In 1916, Shorten appeared in 53 games for the Red Sox, 13 as a starter in center field, eight as a starter in right field, and one start in left field. He compiled a .295 batting average and .352 on-base percentage in 124 plate appearances.[1] The 1916 Red Sox won the American League pennant with a 91-63 record and defeated the Brooklyn Robins in the 1916 World Series.[5] Shorten appeared two games in the 1916 World Series for the Red Sox, and collected four hits and two RBIs in seven at-bats for a .571 batting average. He was also caught stealing twice in the series.[1] Fifty years later, Shorten's Associated Press obituary described him as the "batting hero of the 1916 World Series."[6]

In 1917, Shorten appeared in 69 games for the Red Sox, 22 as the team's starting center fielder, nine in left field, and four in right field. His batting average dropped precipitously by 116 points from .295 to .179.[1]

Military service[edit]

After the 1917 season, Shorten was inducted into the United States Navy. He served at the Boston Navy Yard and underwent training at Wakefield, Massachusetts.[7]

Detroit Tigers[edit]

On January 17, 1919, Shorten was traded by the Red Sox with Eddie Ainsmith and Slim Love to the Detroit Tigers in exchange for Ossie Vitt.[8] Shorten was one of four Detroit outfielders to bat above .300 in 1919 – Shorten at .315 in 95 games, Ty Cobb at .384 in 124 games, Bobby Veach at .355 in 139 games, and Ira Flagstead at .331 in 97 games.[9] Shorten remained with the Tigers for two more years, compiling batting averages of .288 in 1920 and .272 in 1921.[1]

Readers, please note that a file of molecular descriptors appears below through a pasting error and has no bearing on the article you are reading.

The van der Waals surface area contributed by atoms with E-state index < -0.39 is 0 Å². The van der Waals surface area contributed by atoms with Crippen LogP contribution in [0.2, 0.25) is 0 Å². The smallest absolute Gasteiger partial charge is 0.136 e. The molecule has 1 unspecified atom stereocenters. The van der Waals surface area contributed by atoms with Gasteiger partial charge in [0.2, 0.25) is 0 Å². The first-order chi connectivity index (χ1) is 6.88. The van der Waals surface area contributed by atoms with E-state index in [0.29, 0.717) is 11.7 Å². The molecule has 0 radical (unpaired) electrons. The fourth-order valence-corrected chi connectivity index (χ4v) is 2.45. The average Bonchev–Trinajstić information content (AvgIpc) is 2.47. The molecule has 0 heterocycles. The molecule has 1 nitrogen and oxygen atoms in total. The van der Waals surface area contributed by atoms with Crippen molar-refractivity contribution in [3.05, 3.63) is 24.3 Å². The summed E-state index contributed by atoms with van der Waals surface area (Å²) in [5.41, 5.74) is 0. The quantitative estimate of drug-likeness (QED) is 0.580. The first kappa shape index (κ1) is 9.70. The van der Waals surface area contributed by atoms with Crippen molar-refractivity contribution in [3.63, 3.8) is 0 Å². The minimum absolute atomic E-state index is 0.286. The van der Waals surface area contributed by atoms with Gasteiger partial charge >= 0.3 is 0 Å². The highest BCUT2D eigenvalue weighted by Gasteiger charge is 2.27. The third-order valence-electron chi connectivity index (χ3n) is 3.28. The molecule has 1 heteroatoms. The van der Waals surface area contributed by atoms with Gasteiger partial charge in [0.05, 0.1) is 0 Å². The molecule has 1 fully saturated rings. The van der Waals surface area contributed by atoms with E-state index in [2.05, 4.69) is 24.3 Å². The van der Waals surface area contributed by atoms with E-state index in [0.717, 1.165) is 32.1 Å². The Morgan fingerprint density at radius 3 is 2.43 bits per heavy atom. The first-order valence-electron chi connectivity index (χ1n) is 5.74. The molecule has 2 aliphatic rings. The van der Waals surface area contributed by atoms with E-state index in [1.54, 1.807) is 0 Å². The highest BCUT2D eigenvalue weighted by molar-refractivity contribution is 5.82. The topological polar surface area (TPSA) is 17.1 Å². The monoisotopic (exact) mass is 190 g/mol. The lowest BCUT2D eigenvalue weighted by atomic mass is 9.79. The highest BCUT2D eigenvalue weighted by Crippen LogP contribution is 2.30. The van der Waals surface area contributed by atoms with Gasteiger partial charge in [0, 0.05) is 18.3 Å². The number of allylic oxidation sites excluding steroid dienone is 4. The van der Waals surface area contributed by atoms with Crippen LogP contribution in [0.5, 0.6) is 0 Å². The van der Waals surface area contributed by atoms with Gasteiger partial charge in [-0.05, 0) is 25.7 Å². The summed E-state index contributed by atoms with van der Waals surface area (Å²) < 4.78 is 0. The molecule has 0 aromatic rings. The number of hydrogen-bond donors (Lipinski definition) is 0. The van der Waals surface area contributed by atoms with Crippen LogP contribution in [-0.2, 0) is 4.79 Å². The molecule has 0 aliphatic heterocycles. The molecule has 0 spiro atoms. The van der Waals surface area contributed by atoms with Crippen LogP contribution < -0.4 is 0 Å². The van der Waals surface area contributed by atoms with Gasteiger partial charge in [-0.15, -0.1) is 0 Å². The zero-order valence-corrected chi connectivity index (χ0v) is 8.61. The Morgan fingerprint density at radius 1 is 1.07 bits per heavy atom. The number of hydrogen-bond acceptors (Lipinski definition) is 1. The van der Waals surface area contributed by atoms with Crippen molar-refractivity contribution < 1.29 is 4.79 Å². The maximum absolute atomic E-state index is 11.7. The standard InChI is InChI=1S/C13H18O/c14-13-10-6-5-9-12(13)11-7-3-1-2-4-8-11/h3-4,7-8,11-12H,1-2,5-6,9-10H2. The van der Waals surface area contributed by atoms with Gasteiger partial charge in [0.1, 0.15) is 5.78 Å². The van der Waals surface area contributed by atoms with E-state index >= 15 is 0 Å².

St. Louis and Cincinnati[edit]

In 1923, Shorten played for the St. Louis Browns. He appeared in 55 games, 13 as the starting center fielder and nine starts in right field and five in left field.[1]

In 1923, Shorten was assigned to play in Nashville, refused to report, was suspended, and announced his retirement from the game. He was reinstated after one year and signed with the Cincinnati Reds.[10] He appeared in 41 games for the 1924 Reds, mostly as a pinch hitter, and compiled a .275 batting average.[1]